Fourth District Holds that Land Acquisition Agreement Did Not Trigger Duty to Prepare an EIR

In Bridges v. Mt. San Jacinto Community College District (2017) 14 Cal.App.5th 104, the Fourth District Court of Appeals held that a land acquisition agreement entered into by the Mt. San Jacinto Community College District to purchase property from the Riverside County Regional Park & Open-Space District for potential future use as the site of new campus did not trigger the duty to prepare an EIR.

As a threshold issue, the court held that the appellants were barred from raising objections to the college’s decision because they had failed to exhaust their administrative remedies. The appellants argued that they were excused from objecting to the purchase agreement because the college did not give notice of the meeting at which it approved the agreement. Because the appellants could not establish that the no-notice exception applied—the court relied on the presumption afforded by Evidence Code section 664 to presume that the college had posted the agenda in accordance with the Brown Act requirements because the record contained no evidence to the contrary.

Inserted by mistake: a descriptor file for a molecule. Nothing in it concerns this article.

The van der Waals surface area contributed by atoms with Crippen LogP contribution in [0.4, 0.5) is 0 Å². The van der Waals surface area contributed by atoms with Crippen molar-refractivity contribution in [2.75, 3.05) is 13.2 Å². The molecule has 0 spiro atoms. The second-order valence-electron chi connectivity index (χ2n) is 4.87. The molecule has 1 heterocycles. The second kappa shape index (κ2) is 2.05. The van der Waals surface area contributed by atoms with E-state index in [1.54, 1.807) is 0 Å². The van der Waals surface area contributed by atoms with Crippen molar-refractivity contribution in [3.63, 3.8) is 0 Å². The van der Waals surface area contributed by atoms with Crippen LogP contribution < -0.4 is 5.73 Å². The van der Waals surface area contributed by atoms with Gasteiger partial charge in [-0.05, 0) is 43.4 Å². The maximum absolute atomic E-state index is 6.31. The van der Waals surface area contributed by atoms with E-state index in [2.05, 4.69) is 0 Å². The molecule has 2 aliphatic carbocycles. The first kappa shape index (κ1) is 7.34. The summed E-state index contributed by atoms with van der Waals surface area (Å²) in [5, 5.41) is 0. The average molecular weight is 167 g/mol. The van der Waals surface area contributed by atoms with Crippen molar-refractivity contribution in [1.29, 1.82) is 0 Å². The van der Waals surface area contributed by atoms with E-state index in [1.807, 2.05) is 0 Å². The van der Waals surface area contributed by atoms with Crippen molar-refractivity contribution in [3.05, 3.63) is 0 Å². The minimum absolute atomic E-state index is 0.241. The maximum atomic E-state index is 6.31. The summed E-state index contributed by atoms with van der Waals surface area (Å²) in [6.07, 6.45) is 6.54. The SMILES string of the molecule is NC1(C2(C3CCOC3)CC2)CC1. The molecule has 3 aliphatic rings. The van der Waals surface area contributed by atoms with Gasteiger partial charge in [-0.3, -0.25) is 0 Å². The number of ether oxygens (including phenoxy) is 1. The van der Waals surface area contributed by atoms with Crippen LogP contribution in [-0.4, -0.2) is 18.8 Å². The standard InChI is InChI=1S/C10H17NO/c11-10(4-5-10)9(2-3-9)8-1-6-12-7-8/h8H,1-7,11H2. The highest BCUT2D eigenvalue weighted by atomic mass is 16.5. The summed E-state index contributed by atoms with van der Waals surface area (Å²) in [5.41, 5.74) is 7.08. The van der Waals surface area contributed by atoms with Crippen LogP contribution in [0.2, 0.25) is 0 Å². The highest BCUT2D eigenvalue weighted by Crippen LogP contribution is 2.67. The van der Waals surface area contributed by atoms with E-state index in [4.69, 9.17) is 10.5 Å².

Nonetheless, the court went on to discuss the merits and determined that appellants’ claims were meritless because the purchase agreement required completion of an EIR before the sale could even be finalized. The court found that the purchase agreement complied with CEQA’s land acquisition agreement rule. Unlike the circumstances in the definitive California Supreme Court decision, Save Tara v. City of West Hollywood (2008) 45 Cal.4th 116, here, no funds had been committed to the project and a developer had yet to be identified. The court found nothing in the administrative record to indicate that the college had committed itself to a definitive use of the property.

Finally, the court held the college did not violate CEQA by failing to formally adopt local implementing guidelines. Public Resources Code section 21082 provides an exemption for school districts, if they “utilize” the guidelines of another public agency. Here, the college had chosen to use the local guidelines adopted by Riverside County.


Christina Berglund